The flight marked the first time Baucom was back in a helicopter since he was injured in a tragic crash June 21, 2010, in southern Afghanistan, leaving him in a wheelchair and unable to fly. The crash also fatally injured one crew chief and other military members.

The flight was not only a way for Baucom to be in a UH-60 Blackhawk helicopter one more time, but it also allowed him to honor all of the casualties. In particular, Staff Sgt. Brandon Silk, who was killed in the helicopter crash last year.

"It most certainly is fitting to think about them when you're doing something like this," Baucom said.

Baucom smiled as he watched fellow pilots and crew chiefs come out to the aircraft and secure it after the flight. Soldiers are why Baucom became a pilot.

Baucom, who was enlisted in the infantry before going to flight school, said his favorite part about flying Blackhawks was putting Soldiers on the ground.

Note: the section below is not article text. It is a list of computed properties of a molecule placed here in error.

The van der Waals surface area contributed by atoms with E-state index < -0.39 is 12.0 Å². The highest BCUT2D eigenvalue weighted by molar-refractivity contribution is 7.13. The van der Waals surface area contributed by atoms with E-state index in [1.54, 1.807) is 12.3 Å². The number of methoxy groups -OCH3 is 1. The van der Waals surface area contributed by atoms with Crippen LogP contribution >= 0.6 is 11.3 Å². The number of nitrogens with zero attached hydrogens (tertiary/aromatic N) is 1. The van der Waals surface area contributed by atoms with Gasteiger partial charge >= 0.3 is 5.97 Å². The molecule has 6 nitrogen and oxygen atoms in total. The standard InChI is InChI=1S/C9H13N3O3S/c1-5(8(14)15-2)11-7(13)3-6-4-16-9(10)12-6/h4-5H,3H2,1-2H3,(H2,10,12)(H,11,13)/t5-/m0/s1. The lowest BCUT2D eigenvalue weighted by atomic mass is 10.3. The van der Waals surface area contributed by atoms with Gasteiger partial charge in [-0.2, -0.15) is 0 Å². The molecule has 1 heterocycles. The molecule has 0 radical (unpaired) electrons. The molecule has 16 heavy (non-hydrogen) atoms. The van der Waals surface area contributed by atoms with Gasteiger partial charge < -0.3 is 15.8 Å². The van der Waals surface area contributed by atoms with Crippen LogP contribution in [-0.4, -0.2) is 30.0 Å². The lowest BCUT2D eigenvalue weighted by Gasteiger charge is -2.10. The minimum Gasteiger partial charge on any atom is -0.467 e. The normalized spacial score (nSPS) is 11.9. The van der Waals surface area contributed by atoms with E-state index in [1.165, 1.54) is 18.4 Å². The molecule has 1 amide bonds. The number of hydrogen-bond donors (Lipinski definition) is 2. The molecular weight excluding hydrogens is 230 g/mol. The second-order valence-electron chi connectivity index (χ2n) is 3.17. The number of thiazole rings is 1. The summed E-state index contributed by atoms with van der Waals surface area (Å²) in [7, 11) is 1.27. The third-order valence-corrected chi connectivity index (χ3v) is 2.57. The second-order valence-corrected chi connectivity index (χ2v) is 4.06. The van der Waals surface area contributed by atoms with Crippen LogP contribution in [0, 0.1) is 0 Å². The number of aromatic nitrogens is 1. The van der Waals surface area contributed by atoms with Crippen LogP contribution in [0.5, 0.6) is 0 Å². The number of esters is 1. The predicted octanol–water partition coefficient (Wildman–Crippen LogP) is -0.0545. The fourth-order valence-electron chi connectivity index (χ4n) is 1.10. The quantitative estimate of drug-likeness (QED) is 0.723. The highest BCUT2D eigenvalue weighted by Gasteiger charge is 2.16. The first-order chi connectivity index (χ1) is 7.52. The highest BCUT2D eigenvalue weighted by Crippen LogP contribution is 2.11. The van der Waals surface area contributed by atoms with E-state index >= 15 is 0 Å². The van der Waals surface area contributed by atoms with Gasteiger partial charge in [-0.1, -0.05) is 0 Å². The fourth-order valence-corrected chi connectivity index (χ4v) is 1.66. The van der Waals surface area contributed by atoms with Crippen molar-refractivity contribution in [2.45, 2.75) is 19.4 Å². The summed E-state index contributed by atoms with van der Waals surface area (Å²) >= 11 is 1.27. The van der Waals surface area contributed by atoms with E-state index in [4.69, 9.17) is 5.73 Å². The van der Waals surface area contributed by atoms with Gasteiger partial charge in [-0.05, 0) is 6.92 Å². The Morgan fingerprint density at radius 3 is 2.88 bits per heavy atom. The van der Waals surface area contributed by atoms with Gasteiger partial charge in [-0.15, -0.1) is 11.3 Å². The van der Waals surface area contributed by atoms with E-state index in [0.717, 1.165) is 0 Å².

"Just being up in the air is nice," he said with a smile.

The Soldiers, warrant officers and commissioned officers of 5th Bn., 101st Avn. Reg., 101st CAB, are what Baucom said he will miss the most about the unit.

Upon arriving back at the airfield, Baucom was surprised by an arch of water over the taxiway, which is a traditional send off for pilots during their final flight.

"I didn't think about it or expect it," Baucom said of the Fort Campbell Fire Department who sprayed water over the Blackhawk as the crew taxied back onto the flight line. "It was a good way to finish off the flight."

Despite the happiness of the day, Baucom said the flight was also a part of his healing process.